The Art of Recording
the Right Amount of Data
More data than ever is being produced. Most produced data will never be used.
The Art of Recording the Right Amount of Data
The Art of Recording the Right Amount of Data
More data than ever is being produced. Most produced data will never be used.
By Anders Svensson, Chief Technical Officer
The ability to record data and process the data offline is used in all engineering fields. Depending on the field the amount of data can vary greatly. When signals in the electromagnetic spectrum need to be recorded the amount of data is dependent on the bandwidth of the signal. As signal bandwidths become wider and wider more and more data need to be stored, transferred, and analyzed. This article focuses on applications such as COMINT, ELINT and SATCOM, which all produce a high amount of raw data, and on how to avoid getting unnecessarily large data files which make further offline processing challenging.
Large Data Files
To acquire and work with large data files can be separated into three different stages:
Recording takes place when the acquired data is saved to disk. The disks must be fast enough, large enough and the whole chain from acquisition to disks must meet the requirements.
2. Offload Data
If the data is not or cannot be processed locally where it first is stored, the data must be transferred to some other system. This can be done in many ways but all of them come down to two different general paths. Either the data is physically moved to another system, e.g., by using a USB-drive or removing the disks and transferring them to the other system or the data is being transferred electronically, e.g., sent over the internet.
3. Analyze Data
The raw data has limited value until it is analyzed. All data that was recorded must therefore be processed by a CPU, GPU, FPGA, or some other kind of processing mechanism.
Example – Event Horizon Telescope
An extreme example of this is the Event Horizon Telescope that produced the data for the famous first picture of a black hole. When the massive amount of data, 5 peta bytes, had been acquired the fastest way to transfer all the data was to physically ship the hard drives to process the data. For some applications that works but it depends on many factors such as available technology, budget, timeline etc.
Handle Large Data Files
Sample and Data Rates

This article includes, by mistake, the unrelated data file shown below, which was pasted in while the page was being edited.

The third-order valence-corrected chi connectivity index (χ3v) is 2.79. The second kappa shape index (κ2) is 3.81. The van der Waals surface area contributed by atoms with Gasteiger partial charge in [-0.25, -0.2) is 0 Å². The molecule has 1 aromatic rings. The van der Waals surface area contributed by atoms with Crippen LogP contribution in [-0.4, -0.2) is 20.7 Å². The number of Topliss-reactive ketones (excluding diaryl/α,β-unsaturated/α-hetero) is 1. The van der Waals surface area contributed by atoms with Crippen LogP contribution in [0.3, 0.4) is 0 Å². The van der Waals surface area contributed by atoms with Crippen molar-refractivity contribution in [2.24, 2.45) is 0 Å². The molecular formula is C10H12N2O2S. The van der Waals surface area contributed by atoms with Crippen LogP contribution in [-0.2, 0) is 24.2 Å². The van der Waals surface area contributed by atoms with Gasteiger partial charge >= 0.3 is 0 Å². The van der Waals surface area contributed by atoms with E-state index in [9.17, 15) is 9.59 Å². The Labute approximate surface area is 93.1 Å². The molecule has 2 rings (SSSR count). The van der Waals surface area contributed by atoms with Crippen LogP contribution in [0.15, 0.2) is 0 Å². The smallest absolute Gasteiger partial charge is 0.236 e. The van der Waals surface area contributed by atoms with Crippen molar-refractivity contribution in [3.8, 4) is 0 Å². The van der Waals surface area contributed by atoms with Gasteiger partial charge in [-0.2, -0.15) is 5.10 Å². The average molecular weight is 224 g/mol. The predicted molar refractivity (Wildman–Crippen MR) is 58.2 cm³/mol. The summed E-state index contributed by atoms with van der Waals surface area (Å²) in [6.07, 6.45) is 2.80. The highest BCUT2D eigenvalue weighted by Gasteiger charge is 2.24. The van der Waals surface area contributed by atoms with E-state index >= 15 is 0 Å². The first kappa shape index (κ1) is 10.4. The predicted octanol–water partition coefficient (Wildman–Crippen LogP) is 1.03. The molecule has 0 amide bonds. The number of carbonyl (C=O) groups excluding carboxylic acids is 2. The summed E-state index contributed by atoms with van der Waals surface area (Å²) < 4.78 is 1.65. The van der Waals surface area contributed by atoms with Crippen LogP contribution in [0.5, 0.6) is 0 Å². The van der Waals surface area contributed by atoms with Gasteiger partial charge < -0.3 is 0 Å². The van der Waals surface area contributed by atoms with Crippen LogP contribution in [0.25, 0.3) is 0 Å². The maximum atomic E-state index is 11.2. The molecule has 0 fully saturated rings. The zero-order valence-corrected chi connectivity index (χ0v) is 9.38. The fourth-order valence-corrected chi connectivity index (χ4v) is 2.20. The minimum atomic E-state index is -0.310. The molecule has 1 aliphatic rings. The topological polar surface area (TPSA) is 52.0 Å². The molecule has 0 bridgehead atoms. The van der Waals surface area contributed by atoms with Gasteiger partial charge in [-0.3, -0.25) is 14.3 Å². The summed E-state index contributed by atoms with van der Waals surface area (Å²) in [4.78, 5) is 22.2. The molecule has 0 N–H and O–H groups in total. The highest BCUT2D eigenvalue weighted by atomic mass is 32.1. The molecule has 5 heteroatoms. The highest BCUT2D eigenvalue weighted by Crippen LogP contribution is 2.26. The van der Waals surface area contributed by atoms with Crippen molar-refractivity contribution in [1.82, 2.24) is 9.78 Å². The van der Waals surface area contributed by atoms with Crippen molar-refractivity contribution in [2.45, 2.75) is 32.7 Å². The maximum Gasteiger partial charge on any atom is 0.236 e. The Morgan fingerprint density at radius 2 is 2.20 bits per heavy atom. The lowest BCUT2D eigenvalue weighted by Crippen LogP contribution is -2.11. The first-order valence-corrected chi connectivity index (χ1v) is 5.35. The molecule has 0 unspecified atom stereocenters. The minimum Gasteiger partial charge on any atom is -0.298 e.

The Nyquist theorem states that a signal must be acquired at a rate of at least twice the bandwidth, but it is desired to have a higher sample rate due to anti-alias filter roll-off and other parameters. In signal processing and RF it is common to work with IQ-data (In-phase and Quadrature data). The explanation of IQ-data can be found in both literature and online. Each sample in time is a pair of I and Q. A common oversampling factor is IQ rate=1.25*bandwidth which gives enough room for the antialiasing filter. A modern vector signal analyzer can have bandwidths of 800 MHz and beyond and with the oversampling just mentioned, the IQ-rate is 1 GHz. With 16-bit I and 16-bit Q the data rate becomes 4GByte/s. In RF monitoring applications the systems often need to monitor the spectrum for long periods of time and 24/7 operation is not uncommon. A data rate of 4 GB/s produces 345.6 TB of data per day which requires a lot of storage space and the storage space can also be quite expensive since it must be able to have high write speeds. One way around this is to only store the last hours of data and continuously delete the oldest recorded data. Storage devices do however have a lifespan and a measure of that is TBW, Terabytes Written. Consumer grade SSDs have a TBW up to 600 TBW for a 1 TB model. With the data rate mentioned above, 600 TBW would give less than 42 hours of recording time on a single device, which is not much for 24/7 operation. By increasing the number of drives or buying industry grade disk units with a TBW up to 2000 TBW for a 1 TB model, the time to failure improves but also the cost. Thus, recording all data is not always an option. Something else to consider is how to process large amount of data to be able to extract the needed information and where to do it. When the data has been stored and needs to be processed other bottlenecks become apparent. It is often a little bit faster to read data from the storage media than writing to it, but we are always limited by the slowest link in the system. Even if you have a RAID array with multiple NVMe drives that theoretically would deliver 72 GB/s just based on the number of drives and read/write speed, the data backplane, e.g., a PCIe bus, will limit the transfer rate. This bottleneck will be there no matter if the data is to be sent to the CPU for processing or sent to an external device like a back-end server. It does not make that much of a difference if you have the largest computational cluster in the world if you cannot send data to it fast enough. Because of this, it is important to find ways to only record the data that is needed. By doing that we will be able to reduce storage space, transfer time as well as processing time. The results are shorter time from recording to result and reduced cost.